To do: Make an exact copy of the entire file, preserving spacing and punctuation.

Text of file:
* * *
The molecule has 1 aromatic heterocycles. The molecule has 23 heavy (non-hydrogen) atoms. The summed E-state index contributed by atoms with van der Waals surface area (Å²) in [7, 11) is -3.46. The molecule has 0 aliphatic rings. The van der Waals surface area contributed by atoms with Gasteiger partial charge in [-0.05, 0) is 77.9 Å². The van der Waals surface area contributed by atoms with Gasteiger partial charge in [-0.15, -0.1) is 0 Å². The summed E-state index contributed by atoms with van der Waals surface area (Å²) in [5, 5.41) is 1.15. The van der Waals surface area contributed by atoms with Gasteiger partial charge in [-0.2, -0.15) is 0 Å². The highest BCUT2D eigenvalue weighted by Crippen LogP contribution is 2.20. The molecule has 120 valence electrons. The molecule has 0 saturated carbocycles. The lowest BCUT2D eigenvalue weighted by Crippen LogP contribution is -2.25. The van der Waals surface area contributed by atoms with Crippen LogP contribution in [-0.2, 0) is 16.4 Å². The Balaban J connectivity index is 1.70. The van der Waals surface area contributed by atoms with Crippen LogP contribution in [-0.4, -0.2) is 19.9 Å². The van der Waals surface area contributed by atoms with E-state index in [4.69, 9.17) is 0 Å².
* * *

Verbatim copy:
The molecule has 1 aromatic heterocycles. The molecule has 23 heavy (non-hydrogen) atoms. The summed E-state index contributed by atoms with van der Waals surface area (Å²) in [7, 11) is -3.46. The molecule has 0 aliphatic rings. The van der Waals surface area contributed by atoms with Gasteiger partial charge in [-0.05, 0) is 77.9 Å². The van der Waals surface area contributed by atoms with Gasteiger partial charge in [-0.15, -0.1) is 0 Å². The summed E-state index contributed by atoms with van der Waals surface area (Å²) in [5, 5.41) is 1.15. The van der Waals surface area contributed by atoms with Gasteiger partial charge in [-0.2, -0.15) is 0 Å². The highest BCUT2D eigenvalue weighted by Crippen LogP contribution is 2.20. The molecule has 120 valence electrons. The molecule has 0 saturated carbocycles. The lowest BCUT2D eigenvalue weighted by Crippen LogP contribution is -2.25. The van der Waals surface area contributed by atoms with Crippen LogP contribution in [-0.2, 0) is 16.4 Å². The Balaban J connectivity index is 1.70. The van der Waals surface area contributed by atoms with Crippen LogP contribution in [-0.4, -0.2) is 19.9 Å². The van der Waals surface area contributed by atoms with E-state index in [4.69, 9.17) is 0 Å².